Children often begin to question their faith and spirituality when they reach the teen years. Jon Krause
As adolescents form values and ideals based on personal experiences, many question their religious beliefs more intensely
Updated June 13, 2017 11:07 a.m. ET
Thomas Ramey quit praying a few years ago when he was 16 years old because it didn’t seem to matter.
The 18-year-old, who was baptized and confirmed as a Methodist, doesn’t believe in an afterlife, but still believes in a God. He goes to church regularly because he likes playing in the youth band, volunteering and listening to people who have different opinions. “I doubt everything,” says Thomas, who plans to study engineering.
That is true of many teens, who grew up praying, going to houses of worship, and studying religious texts. As 6-year-olds, they were convinced there was a God and heaven and that everything in the Bible was true, for example. Now they aren’t so sure.
The teen brain grows rapidly, and with it the ability to think more abstractly and critically. In early adolescence, teens begin to establish their own ideals and recognize hypocrisy in people and institutions around them. They deal with heartbreak and social cliques, see suffering in the world and wonder if there is a God who cares. They are trying to figure out their place and how and if something like religion belongs.
Thomas Ramey began to question his beliefs about God and religion when he was about 16 years old. Photo: Lisa Ramey
Exploring such questions is the most important work a teen can do, says Lisa Miller, a clinical psychologist and author of “The Spiritual Child.” Research shows that adolescents with a strong personal spirituality are found to be 60% less likely to be severely depressed as teenagers, she says.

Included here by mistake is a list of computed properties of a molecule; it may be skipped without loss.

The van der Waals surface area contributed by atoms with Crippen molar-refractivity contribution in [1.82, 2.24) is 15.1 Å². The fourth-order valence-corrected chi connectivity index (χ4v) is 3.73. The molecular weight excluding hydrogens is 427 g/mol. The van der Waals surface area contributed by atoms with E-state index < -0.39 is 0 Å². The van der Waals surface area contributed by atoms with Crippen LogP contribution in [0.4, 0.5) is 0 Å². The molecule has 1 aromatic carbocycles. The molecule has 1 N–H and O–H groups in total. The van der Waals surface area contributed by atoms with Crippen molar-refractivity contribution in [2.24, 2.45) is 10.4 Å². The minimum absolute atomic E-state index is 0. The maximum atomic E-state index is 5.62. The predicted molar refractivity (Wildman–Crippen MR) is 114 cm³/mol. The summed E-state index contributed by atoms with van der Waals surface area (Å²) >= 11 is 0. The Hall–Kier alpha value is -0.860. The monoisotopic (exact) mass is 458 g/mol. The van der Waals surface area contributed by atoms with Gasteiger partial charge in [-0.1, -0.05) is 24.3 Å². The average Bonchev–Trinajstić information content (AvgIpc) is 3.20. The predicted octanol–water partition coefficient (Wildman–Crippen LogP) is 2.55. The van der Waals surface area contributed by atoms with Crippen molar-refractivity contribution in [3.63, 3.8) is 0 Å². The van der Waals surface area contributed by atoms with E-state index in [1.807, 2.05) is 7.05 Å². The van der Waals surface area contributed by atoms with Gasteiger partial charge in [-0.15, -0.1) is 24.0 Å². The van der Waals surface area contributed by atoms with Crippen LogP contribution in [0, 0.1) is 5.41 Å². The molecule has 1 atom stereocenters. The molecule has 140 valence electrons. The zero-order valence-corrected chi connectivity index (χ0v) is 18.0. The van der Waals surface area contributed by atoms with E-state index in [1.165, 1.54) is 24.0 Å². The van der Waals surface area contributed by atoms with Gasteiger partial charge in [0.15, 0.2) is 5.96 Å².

Andrew Zirschky, academic director of the Center for Youth Ministry Training in Brentwood, Tenn., says some children start doubting faith in middle school, when many of them begin preparing for confirmation and bar mitzvahs and bat mitzvahs.
“Right when kids are having the most doubts, we ask them to affirm their faith,” says Dr. Zirschky. Many plow ahead despite misgivings because they feel pressured to do so, he says, and because churches do a poor job of allowing faith and doubt to coexist. He asks sixth-graders to draw the image of God they had in first grade. It is often a white bearded figure sitting in the cloud. When he asks them to draw the image now, they draw hearts, and use words like “loving” or “All-knowing.”
“At some point, you have to doubt your previous understanding of who God is and replace it with a better one,” he tells them.
While teens doubt, they aren’t ready to give up on the idea of God and the importance of religion. A significant majority—84% of 13- to 17-year-olds believe in God, according to a National Study of Youth and Religion, a longitudinal survey of more than 3,000 teens conducted in 2002 and led by researchers at the University of North Carolina at Chapel Hill and University of Notre Dame. Three years later, belief among the same teens, then 16- to 21-years-old, slipped to 78%.